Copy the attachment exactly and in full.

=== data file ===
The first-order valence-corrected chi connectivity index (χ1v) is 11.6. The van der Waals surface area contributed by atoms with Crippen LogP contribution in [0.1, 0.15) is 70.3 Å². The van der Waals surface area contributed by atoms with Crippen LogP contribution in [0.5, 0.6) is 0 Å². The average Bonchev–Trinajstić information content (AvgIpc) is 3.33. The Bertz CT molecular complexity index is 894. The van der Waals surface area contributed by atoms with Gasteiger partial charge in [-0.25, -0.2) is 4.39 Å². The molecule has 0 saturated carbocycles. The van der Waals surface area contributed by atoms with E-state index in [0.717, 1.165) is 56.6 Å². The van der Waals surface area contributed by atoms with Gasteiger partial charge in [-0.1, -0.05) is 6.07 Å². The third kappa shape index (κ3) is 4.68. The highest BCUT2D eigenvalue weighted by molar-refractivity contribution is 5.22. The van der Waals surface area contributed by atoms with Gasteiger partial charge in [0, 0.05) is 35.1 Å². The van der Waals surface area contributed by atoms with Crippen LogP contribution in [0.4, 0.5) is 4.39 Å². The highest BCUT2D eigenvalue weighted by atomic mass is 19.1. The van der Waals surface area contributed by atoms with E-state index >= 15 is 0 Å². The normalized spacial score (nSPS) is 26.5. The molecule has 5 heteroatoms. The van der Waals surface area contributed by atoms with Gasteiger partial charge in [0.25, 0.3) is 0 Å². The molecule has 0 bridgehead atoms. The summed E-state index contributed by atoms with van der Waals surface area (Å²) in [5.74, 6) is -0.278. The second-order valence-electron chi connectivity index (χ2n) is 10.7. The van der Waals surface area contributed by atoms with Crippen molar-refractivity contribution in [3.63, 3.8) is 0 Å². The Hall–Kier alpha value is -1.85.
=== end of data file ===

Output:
The first-order valence-corrected chi connectivity index (χ1v) is 11.6. The van der Waals surface area contributed by atoms with Crippen LogP contribution in [0.1, 0.15) is 70.3 Å². The van der Waals surface area contributed by atoms with Crippen LogP contribution in [0.5, 0.6) is 0 Å². The average Bonchev–Trinajstić information content (AvgIpc) is 3.33. The Bertz CT molecular complexity index is 894. The van der Waals surface area contributed by atoms with Gasteiger partial charge in [-0.25, -0.2) is 4.39 Å². The molecule has 0 saturated carbocycles. The van der Waals surface area contributed by atoms with E-state index in [0.717, 1.165) is 56.6 Å². The van der Waals surface area contributed by atoms with Gasteiger partial charge in [-0.1, -0.05) is 6.07 Å². The third kappa shape index (κ3) is 4.68. The highest BCUT2D eigenvalue weighted by molar-refractivity contribution is 5.22. The van der Waals surface area contributed by atoms with Gasteiger partial charge in [0, 0.05) is 35.1 Å². The van der Waals surface area contributed by atoms with Crippen LogP contribution in [0.4, 0.5) is 4.39 Å². The highest BCUT2D eigenvalue weighted by atomic mass is 19.1. The van der Waals surface area contributed by atoms with E-state index >= 15 is 0 Å². The normalized spacial score (nSPS) is 26.5. The molecule has 5 heteroatoms. The van der Waals surface area contributed by atoms with Gasteiger partial charge in [0.25, 0.3) is 0 Å². The molecule has 0 bridgehead atoms. The summed E-state index contributed by atoms with van der Waals surface area (Å²) in [5.74, 6) is -0.278. The second-order valence-electron chi connectivity index (χ2n) is 10.7. The van der Waals surface area contributed by atoms with Crippen molar-refractivity contribution in [3.63, 3.8) is 0 Å². The Hall–Kier alpha value is -1.85.